Dog Days of Summer

The ski patrol dogs have a seasonal job, winter comes in fast and they work hard day in and day out to help keep the slopes safe for guests visiting Alyeska Resort. The dogs are always on property to back up the patrol as they conduct avalanche mitigation work, in the event of an accident the dogs would be on scene in an instant to help find and dig out the victims. The winter time is a great time to be a working dog in Alaska, but what to do in the summer? When the ski resort closes the dogs go on summer vacation, but the training continues.

DSC_0623 “It’s very important for the dogs to stay active with their training,” says Brian McGorry of the Alyeska Ski Patrol and lead dog handler, “they need to practice their skills at least once a week to stay on top of their game.” Training includes running patterns, heeling while moving at a fast pace, search and recovery along with balance and pose.

DSC_0644 “The dogs are bred to be bird hunting dogs,” explains McGorry, “they have a natural ability to want to search and recover, we take the hunting instinct and turn it into a rescue instinct.”

The training session starts after a rigorous hike up Max’s, this gives the dogs a solid work out not to mention the fact that they just like hiking. Once in the training area the dogs run figure eight patterns on the handlers command. It’s very important for the dogs to recognize and respond to their handlers unique whistles, claps and other signals. Next the handler with run the same pattern with the dog at their heels, when they stop the dog sits to the left heel of the handler and remains quite, this is an old hunting technique that teaches discipline. Next, the fun and games really start, the search and rescue training is the most fun for dogs and handlers. Each dog has a unique reward. Yuki, the youngest dog, is strictly food motivated and loves treats. Fundy loves his green ball more than life itself while Zuka has and old sweater tied into knots that he wouldn’t trade for the world. The dogs know the scent of their rewards, the trainers then hide and the dogs need to search for their rewards. DSC_0628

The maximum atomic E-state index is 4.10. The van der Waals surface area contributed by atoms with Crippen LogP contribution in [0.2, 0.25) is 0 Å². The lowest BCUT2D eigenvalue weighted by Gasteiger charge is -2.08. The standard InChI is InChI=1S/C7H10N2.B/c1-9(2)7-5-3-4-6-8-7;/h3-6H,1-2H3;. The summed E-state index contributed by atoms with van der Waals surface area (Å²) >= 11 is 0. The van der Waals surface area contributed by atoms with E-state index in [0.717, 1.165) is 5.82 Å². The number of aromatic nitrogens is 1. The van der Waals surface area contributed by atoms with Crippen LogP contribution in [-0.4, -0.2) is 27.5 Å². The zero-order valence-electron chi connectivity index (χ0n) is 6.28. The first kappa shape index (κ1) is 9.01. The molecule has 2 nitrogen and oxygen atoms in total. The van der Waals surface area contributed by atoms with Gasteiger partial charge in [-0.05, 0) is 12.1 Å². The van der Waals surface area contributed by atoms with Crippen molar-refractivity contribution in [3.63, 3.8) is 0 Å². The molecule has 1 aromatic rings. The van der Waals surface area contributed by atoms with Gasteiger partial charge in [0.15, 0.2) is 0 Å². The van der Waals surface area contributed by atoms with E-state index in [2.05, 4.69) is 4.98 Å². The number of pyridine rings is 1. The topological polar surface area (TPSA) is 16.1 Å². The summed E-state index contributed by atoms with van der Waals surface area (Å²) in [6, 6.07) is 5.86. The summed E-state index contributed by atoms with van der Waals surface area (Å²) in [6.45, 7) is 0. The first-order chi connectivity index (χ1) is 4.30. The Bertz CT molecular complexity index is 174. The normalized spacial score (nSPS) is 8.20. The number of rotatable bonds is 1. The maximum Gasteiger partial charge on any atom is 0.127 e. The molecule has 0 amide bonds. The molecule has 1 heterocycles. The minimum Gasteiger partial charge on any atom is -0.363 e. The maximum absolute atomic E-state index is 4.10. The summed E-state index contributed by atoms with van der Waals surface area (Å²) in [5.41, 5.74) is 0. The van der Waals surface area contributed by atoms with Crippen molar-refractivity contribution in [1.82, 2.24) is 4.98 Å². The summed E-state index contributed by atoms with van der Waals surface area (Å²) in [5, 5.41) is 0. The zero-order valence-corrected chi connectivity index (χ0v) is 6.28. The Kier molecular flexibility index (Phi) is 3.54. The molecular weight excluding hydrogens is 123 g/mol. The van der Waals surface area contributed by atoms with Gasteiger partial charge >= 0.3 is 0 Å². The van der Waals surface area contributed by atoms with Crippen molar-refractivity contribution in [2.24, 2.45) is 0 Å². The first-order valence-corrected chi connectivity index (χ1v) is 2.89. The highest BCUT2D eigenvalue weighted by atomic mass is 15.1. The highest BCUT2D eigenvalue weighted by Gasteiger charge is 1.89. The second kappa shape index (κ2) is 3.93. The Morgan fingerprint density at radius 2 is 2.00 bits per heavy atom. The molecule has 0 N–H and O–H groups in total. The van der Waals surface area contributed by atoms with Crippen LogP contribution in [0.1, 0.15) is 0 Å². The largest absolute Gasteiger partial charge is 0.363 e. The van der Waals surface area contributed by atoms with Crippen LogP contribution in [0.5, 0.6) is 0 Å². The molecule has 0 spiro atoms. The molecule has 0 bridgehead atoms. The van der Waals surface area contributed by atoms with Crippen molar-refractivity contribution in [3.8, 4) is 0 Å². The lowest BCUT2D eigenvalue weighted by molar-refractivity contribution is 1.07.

There are three different scenarios that the dogs play out when finding the victim/reward. They either, sit and wait, stand and bark or run back to the handler and escort the handler back to the victim/reward. “It’s all a big game for the these guys,” Says McGorry, “all Fundy cares about is getting me to the victim as soon as possible so he can get back to chewing on his green ball.” In a real life scenario the dogs would use human scent or an article of clothing to find their victim/reward. Training concludes with a balance and pose exercise which has the dogs run through tubes and along ladders. This helps the dogs to focus on their movement and balance. The new Chair 6 towers have made for the perfect obstacle course this summer.

DSC_0631 The Alyeska Ski Patrol uses Nova Scotia Duck Tolling Retrievers exclusively. This breed of dog is extremely intelligent, high energy and relatively easy to train. The dogs love to be as active as possible, they love the water and snow and they have a natural instinct for search and recover. The dogs are partnered with individual handlers for the life of the dog. Each handler is responsible for training and exercising the dog. Sometimes volunteer handlers are brought in to care for the dogs when the main handler is unable to. These dogs are a huge asset to the Alyeska Ski Patrol. The dog program is one of the top programs in the country. These training techniques have been used by different patrols from Aspen to Switzerland in different search and rescue dog programs.


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